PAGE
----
Both New York and Pennsylvania residents are getting to know “fracking,” an issue that’s of increasing concern to people in these states and the others that sit on what’s known as the Marcellus Shale – a geological formation that stretches north from West Virginia. In total, this shale contains what may be the biggest natural-gas deposit in the world.

To extract the fossil fuel, companies first drill deep wells and then use a technique called hydraulic fracturing – “fracking” for short. It’s a process that injects, under high pressure, huge amounts of water laced with sand and more than a hundred chemicals into rock formations deep under the ground.

[…]

Chemicals and water – there’s your first clue to why people are alarmed. A report released by the Pennsylvania Land Trust Association this month showed that there have been 1,435 violations of the state oil and gas laws in the past 2.5 years – at least 952 of which affect the environment. That’s more than one a day, the Sierra Club notes.

Read the entire article here.

Regulating gas drilling & fracturing

without comments

Internalize the externalities. That’s the job of government in this situation. If there are external or indirect costs from drilling for natural gas, particularly with technologies such as hydraulic fracturing that involve greater risk, the companies performing the drilling, and people like us who then buy the finished product by lighting our homes, pay those costs.

For example, if the chemicals used in hydraulic fracturing leak into drinking water and make people sick, the economic costs such as hospital bills and lost work are paid by the company who was doing the drilling involved with the leak. Of course this doesn’t solve all the problems caused when people get sick from bad water, but it motivates the companies to prevent such accidents, as opposed to setting up government funds to fix them, which motivates neither prevention nor the guilty parties taking responsibility for their actions. Then, as these costs are passed along to we the consumers, we’re motivated to pay more attention to the companies that provide our electricity, further enforcing the cycle.

Yes, it may seem shallow or even vulgar to think about issues of human health only in monetary terms, but it presents a set of very efficient tools for solving so many of the problems that go much deeper than money.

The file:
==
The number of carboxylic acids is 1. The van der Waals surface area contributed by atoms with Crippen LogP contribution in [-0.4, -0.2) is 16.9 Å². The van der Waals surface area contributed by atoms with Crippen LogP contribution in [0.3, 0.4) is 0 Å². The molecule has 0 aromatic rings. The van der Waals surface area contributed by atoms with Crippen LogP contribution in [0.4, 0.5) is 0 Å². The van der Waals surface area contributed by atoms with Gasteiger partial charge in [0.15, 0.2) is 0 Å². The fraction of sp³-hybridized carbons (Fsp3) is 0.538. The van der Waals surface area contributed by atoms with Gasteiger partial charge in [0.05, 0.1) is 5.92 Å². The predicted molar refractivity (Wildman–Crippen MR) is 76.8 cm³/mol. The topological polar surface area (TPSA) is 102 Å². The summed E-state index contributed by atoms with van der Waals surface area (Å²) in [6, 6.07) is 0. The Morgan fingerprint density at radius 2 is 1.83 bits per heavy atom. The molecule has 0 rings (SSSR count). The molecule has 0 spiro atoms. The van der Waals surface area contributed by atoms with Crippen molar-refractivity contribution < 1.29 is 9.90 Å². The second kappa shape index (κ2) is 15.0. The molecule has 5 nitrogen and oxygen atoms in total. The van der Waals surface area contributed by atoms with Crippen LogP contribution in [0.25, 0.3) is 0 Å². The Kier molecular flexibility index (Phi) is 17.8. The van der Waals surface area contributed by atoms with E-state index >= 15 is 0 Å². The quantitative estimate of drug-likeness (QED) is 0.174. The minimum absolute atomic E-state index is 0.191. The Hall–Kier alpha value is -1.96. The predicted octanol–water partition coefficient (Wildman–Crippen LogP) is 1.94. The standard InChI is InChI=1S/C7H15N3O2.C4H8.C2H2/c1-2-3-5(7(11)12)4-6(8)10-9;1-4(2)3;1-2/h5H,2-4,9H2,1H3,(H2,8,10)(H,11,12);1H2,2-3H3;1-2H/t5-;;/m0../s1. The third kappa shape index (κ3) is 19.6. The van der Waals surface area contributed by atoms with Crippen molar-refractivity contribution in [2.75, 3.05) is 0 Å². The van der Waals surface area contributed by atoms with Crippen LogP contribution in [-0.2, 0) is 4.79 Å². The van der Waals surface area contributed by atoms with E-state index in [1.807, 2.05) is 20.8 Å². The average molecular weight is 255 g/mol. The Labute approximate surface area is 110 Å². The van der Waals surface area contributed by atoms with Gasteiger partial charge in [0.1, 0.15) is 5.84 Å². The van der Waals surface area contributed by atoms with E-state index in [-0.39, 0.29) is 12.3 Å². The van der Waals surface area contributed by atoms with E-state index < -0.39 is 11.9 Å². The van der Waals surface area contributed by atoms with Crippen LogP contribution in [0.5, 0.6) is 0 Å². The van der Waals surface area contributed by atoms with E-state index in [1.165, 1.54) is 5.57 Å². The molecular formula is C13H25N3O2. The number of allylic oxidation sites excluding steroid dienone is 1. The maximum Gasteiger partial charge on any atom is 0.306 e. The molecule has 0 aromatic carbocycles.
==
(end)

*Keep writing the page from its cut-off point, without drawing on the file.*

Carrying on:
PA senator says US should regulate gas drilling

August 20, 2010, 8:13AM ET

By MICHAEL RUBINKAM

SCRANTON, Pa.

U.S. Sen. Bob Casey said Thursday that Pennsylvania’s emerging natural gas industry has the potential to create jobs and wealth, but also carries environmental risks that must be addressed.

The Pennsylvania Democrat told a forum in Scranton that the “gas rush” taking place in the vast Marcellus Shale region of Pennsylvania “can create a great economic boost” in a state where nearly 600,000 people are unemployed. But he added: “We must not fail to protect our people, our land, our water and our future.”

Read the entire article here.

The Hope and Peril of Shale Gas

without comments

Here’s yet another perspective in the ongoing discussion over shale gas and hydraulic fracturing (or fracking, spelled (“fracing” below by Samuelson).

I agree that natural gas provides great promise for the next several decades, especially as it diminishes our reliance on dirtier coal and dirtier and imported oil. But let’s look at that new estimate 90 years worth of gas coming from these new, deeper sources previously locked within shale.

If we move to more vehicles powered by LNG and swap out coal for gas in electricity generation, that 90 years must shrink as estimates on availability are projected according to current use. This means that gas is very helpful to me and maybe to any kids I may one day have, but even within those kids’ lifetimes, and definitely within the lives of the next generation, we’re going to have some serious problems.